She went back and began to eat again and she was no longer sad. Brave looks a lot like faith to me. Why was she no longer sad? At that moment, she still had a rival wife who hated her and she was still childless.
Pain finds refuge in prayer. She poured out her heart to the Lord and transferred her heavy burdens to the One whose shoulders were strong enough to carry them.
And so the story goes, they returned home and in due time, Hannah gave birth to a son. She named him Samuel because she said, “I asked the Lord for him.” Brave hearts are obedient hearts and she kept her promised vow to give him back to the Lord. When he was weaned, she left him at the temple to be raised by Eli. The story doesn’t end there though. Each year she brought a small hand made coat for Samuel and each year the priest blessed her saying, “May the Lord give you other children to replace this child you have given to the Lord.” While she went on to have other children, she did not exit Samuel’s life. A heart poured out before God has more influence than one would imagine. It’s not surprising Samuel was a man of prayer. She modeled prayer for her son, who then modeled prayer for an entire nation and it’s first two kings, Saul and David.
Not completely understood by her husband, mocked by Peninnah, rebuked by Eli, yet heard by God – the Lord of Heaven’s Armies, we know her for her sorrow (the pain of barrenness made more bitter by cruel taunts); we know her for faithfulness (she found strength and refuge in the Lord); we know her for her sacrifice (boldly leaving her little blessing at the temple). Hannah bravely faced life’s challenges through the act of pouring out her heart to God.
Whatever life’s challenges are today, big or small; bravely pour your heart out to God. He has ears to listen. Lord, I pray today that as we approach You, we don’t do it lightly, we go in whole heartedly – we pour our hearts out to You. In Jesus name.
part two: Be brave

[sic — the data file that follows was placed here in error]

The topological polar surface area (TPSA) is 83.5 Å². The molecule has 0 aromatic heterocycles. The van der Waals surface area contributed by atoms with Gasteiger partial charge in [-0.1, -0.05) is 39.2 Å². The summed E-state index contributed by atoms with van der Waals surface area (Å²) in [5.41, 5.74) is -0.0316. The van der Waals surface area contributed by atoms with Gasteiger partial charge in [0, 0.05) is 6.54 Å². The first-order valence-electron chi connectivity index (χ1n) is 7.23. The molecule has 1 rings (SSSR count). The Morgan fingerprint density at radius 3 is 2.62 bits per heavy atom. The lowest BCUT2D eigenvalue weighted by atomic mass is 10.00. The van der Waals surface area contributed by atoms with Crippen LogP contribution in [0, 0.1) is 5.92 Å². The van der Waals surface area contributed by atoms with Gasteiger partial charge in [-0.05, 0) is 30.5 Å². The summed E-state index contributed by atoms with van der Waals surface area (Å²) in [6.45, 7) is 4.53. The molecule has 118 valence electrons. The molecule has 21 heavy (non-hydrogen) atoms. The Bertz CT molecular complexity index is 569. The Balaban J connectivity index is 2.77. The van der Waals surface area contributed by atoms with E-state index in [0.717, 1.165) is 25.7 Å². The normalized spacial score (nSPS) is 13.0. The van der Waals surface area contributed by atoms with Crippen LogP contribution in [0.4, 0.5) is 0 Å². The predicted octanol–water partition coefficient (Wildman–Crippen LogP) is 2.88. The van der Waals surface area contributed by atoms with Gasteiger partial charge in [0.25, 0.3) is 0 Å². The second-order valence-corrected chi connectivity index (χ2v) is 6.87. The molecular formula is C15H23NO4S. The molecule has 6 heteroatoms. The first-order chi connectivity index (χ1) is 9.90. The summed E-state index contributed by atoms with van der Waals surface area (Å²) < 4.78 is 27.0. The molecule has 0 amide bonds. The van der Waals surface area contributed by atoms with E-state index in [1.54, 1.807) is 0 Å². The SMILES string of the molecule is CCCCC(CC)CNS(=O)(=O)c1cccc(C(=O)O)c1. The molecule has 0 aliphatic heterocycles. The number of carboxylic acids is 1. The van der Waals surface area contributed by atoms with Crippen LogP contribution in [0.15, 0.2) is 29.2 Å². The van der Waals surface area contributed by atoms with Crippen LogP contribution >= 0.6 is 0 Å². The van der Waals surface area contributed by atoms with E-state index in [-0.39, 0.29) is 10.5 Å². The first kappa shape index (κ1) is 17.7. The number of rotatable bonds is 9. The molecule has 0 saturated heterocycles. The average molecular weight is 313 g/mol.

Brave hearts are “ready for action.” The book of Ruth profiles a young women who was brave enough to take action when the action may not be the safest action and when someone she respected tried to dissuade her from said action. Her famous words “Your God will be my God” took her on a path from widow, foreigner, and gleaner (social services of the day) to beloved wife and great grandma of another brave heart, King David.
The story begins when a Jewish family (father, mother, and two sons) moves away from Bethlehem because there is a famine in the land. The Bible doesn’t tell us they were directed or led by God to move. We don’t know if they were running away from God, rather than trusting Him to provide for their needs. What we do know is they chose the country of Moab, a known enemy of Israel and a land of pagan gods. Unfortunately, the dad dies leaving the mother, Naomi, with two sons. The two sons married Moabite women. We don’t know why they did this instead of returning to their homeland or sending for Jewish brides. What we do know is the Israelites were forbidden to marry foreigners. As it happens the two sons die as well, leaving two widows. The mother, Naomi, hears a rumor the famine has ended and decides to return to her homeland. Ten years in a pagan worshipping foreign country has taken its toll, she is spent and she wants to go home. She sets out with her two daughter-in-laws, and on the way tells them to go back to their mother’s homes. In verse 9, she prays a blessing, “May the Lord bless you with the security of another marriage” and kisses them goodbye. They all cried and both girls, Ruth and Orpah said “No, we want to go with you to your people.”